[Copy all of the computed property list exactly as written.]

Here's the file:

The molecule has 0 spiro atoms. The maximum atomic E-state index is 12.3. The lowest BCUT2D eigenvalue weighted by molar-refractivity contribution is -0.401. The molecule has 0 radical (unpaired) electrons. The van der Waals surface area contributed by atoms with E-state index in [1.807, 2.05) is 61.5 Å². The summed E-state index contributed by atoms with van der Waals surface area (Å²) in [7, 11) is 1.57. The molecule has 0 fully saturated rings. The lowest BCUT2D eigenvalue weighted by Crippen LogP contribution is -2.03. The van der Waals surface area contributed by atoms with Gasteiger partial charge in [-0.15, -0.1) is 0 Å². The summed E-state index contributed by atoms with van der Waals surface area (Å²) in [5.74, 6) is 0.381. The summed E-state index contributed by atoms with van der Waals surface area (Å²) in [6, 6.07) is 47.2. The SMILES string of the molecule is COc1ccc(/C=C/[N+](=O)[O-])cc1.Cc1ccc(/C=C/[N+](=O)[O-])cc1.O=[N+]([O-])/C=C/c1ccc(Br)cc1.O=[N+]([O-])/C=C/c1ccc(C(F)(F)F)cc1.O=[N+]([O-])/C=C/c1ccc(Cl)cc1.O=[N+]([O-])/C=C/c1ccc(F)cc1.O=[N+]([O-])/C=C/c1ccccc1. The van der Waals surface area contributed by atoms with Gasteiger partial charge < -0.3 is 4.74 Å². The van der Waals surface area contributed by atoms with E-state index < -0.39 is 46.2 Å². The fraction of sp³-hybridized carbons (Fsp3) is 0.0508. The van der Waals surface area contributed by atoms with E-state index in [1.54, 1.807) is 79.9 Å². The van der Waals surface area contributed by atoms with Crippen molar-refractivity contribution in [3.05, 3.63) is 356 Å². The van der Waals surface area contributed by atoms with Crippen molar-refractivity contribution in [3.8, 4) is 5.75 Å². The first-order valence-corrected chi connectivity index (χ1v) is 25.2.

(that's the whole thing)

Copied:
The molecule has 0 spiro atoms. The maximum atomic E-state index is 12.3. The lowest BCUT2D eigenvalue weighted by molar-refractivity contribution is -0.401. The molecule has 0 radical (unpaired) electrons. The van der Waals surface area contributed by atoms with E-state index in [1.807, 2.05) is 61.5 Å². The summed E-state index contributed by atoms with van der Waals surface area (Å²) in [7, 11) is 1.57. The molecule has 0 fully saturated rings. The lowest BCUT2D eigenvalue weighted by Crippen LogP contribution is -2.03. The van der Waals surface area contributed by atoms with Gasteiger partial charge in [-0.15, -0.1) is 0 Å². The summed E-state index contributed by atoms with van der Waals surface area (Å²) in [5.74, 6) is 0.381. The summed E-state index contributed by atoms with van der Waals surface area (Å²) in [6, 6.07) is 47.2. The SMILES string of the molecule is COc1ccc(/C=C/[N+](=O)[O-])cc1.Cc1ccc(/C=C/[N+](=O)[O-])cc1.O=[N+]([O-])/C=C/c1ccc(Br)cc1.O=[N+]([O-])/C=C/c1ccc(C(F)(F)F)cc1.O=[N+]([O-])/C=C/c1ccc(Cl)cc1.O=[N+]([O-])/C=C/c1ccc(F)cc1.O=[N+]([O-])/C=C/c1ccccc1. The van der Waals surface area contributed by atoms with Gasteiger partial charge < -0.3 is 4.74 Å². The van der Waals surface area contributed by atoms with E-state index < -0.39 is 46.2 Å². The fraction of sp³-hybridized carbons (Fsp3) is 0.0508. The van der Waals surface area contributed by atoms with E-state index in [1.54, 1.807) is 79.9 Å². The van der Waals surface area contributed by atoms with Crippen molar-refractivity contribution in [3.05, 3.63) is 356 Å². The van der Waals surface area contributed by atoms with Crippen molar-refractivity contribution in [3.8, 4) is 5.75 Å². The first-order valence-corrected chi connectivity index (χ1v) is 25.2.